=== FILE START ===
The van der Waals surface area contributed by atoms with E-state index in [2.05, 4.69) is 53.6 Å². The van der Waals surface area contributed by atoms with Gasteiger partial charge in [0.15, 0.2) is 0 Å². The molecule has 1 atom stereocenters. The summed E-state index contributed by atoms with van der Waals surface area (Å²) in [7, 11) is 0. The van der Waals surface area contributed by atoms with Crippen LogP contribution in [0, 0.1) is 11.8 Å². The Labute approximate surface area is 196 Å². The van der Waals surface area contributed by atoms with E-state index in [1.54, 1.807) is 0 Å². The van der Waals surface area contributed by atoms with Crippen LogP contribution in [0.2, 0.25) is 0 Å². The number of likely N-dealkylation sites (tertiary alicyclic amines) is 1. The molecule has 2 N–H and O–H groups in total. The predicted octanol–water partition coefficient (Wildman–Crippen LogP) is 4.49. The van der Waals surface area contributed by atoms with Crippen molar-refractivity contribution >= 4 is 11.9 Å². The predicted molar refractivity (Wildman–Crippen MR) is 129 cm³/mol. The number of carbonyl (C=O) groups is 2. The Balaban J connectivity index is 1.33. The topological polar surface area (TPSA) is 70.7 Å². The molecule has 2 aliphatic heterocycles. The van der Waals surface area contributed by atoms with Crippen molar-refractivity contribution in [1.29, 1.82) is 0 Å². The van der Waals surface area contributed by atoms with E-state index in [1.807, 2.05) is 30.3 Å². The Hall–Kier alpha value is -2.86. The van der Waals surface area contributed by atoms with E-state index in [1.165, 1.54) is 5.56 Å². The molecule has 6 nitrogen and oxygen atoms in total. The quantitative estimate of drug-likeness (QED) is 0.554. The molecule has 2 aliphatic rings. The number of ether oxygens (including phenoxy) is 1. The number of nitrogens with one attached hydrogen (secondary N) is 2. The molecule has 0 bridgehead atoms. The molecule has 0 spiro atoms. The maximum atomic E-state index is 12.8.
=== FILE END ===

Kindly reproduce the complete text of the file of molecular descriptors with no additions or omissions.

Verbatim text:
The van der Waals surface area contributed by atoms with E-state index in [2.05, 4.69) is 53.6 Å². The van der Waals surface area contributed by atoms with Gasteiger partial charge in [0.15, 0.2) is 0 Å². The molecule has 1 atom stereocenters. The summed E-state index contributed by atoms with van der Waals surface area (Å²) in [7, 11) is 0. The van der Waals surface area contributed by atoms with Crippen LogP contribution in [0, 0.1) is 11.8 Å². The Labute approximate surface area is 196 Å². The van der Waals surface area contributed by atoms with E-state index in [1.54, 1.807) is 0 Å². The van der Waals surface area contributed by atoms with Crippen LogP contribution in [0.2, 0.25) is 0 Å². The number of likely N-dealkylation sites (tertiary alicyclic amines) is 1. The molecule has 2 N–H and O–H groups in total. The predicted octanol–water partition coefficient (Wildman–Crippen LogP) is 4.49. The van der Waals surface area contributed by atoms with Crippen molar-refractivity contribution >= 4 is 11.9 Å². The predicted molar refractivity (Wildman–Crippen MR) is 129 cm³/mol. The number of carbonyl (C=O) groups is 2. The Balaban J connectivity index is 1.33. The topological polar surface area (TPSA) is 70.7 Å². The molecule has 2 aliphatic heterocycles. The van der Waals surface area contributed by atoms with Crippen molar-refractivity contribution in [1.29, 1.82) is 0 Å². The van der Waals surface area contributed by atoms with E-state index in [1.807, 2.05) is 30.3 Å². The Hall–Kier alpha value is -2.86. The van der Waals surface area contributed by atoms with E-state index in [1.165, 1.54) is 5.56 Å². The molecule has 6 nitrogen and oxygen atoms in total. The quantitative estimate of drug-likeness (QED) is 0.554. The molecule has 2 aliphatic rings. The number of ether oxygens (including phenoxy) is 1. The number of nitrogens with one attached hydrogen (secondary N) is 2. The molecule has 0 bridgehead atoms. The molecule has 0 spiro atoms. The maximum atomic E-state index is 12.8.